Interested in UNIVAC 9000 Series (and IBM 360)

Jon Elson elson at
Sat Nov 19 11:49:49 CST 2016

On 11/18/2016 10:17 PM, Chuck Guzis wrote:
> On 11/18/2016 07:59 PM, Jon Elson wrote:
>> Yes, I think it had to, as it had no adder.  Had to be
>> incomprehensibly slow.  I guess it would load the memory to an
>> internal register a piece at a time.
> The last time I dug around a bit for model 20 software, I was surprised
> to find that there was not only a FORTRAN, but a PL/I and a COBOL
> written for the thing.
> By and large, the only applications that I ever saw were RPG.  I can't
> begin to imagine how slow a COBOL would be, much less a PL/I.
PL/I ??  No, I really can't believe it!  Was this a 
cross-compiler? Remember, MANY /20s had 4K memory and no 
disk.  There also was no OS, so no file system support.  I 
can imagine a cross-compiler being of some use, as small 
programs ought to work OK.  The only sensible reason for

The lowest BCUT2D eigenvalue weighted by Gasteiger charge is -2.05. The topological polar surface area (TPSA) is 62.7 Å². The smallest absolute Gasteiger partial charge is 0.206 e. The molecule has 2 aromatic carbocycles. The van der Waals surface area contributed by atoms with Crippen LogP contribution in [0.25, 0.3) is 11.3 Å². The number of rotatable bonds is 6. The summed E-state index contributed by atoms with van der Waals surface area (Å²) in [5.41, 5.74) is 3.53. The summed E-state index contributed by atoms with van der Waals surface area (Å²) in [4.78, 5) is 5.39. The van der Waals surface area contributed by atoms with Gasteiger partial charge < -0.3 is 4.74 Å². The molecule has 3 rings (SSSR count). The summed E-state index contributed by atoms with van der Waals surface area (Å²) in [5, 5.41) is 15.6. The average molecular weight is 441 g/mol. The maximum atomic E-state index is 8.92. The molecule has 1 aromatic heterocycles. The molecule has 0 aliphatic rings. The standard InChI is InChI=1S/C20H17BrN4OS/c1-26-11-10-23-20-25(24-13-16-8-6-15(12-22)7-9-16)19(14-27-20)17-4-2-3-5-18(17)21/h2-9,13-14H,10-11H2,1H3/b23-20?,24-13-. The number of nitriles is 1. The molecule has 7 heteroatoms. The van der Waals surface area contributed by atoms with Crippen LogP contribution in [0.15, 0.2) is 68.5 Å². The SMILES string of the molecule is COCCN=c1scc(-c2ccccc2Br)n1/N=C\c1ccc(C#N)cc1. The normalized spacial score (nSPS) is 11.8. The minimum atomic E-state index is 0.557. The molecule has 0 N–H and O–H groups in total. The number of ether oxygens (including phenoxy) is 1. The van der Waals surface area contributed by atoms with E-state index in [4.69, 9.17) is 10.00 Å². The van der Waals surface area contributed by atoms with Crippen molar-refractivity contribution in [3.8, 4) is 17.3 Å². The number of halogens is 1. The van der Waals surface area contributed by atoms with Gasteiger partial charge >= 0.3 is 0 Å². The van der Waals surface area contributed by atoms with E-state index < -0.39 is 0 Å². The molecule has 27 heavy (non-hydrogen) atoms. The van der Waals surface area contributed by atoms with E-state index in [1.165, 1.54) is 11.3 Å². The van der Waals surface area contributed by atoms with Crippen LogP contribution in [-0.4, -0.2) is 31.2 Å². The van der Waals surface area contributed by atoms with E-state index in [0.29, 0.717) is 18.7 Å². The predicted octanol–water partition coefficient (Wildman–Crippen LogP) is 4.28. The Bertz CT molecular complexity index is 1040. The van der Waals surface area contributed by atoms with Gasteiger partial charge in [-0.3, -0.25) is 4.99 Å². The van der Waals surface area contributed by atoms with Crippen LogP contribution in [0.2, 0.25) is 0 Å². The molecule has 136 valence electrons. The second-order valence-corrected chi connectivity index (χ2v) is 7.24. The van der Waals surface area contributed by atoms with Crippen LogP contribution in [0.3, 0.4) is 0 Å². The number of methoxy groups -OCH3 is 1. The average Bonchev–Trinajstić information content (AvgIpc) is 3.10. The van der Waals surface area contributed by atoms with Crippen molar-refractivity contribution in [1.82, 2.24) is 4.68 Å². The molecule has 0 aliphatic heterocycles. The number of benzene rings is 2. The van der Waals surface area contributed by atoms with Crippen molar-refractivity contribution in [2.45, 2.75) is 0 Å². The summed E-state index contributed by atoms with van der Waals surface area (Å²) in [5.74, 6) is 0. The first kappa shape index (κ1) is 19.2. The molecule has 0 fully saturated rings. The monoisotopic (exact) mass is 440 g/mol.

FORTRAN would be scientific computing, and since the /20 had 
no floating point, I can barely imagine how slow a double 
precision FP multiply would be.  I would have to guess close 
to a second!  I think a Monroematic calculator could give it 
good competition, and some of the early programmable 
calculators (Wang and such) could almost certainly outdo it.

I'd rather be hitting myself on the head with a hammer than 
try to do serious computing on a 360/20.
It makes even a PDP-8 look like a real workhorse.


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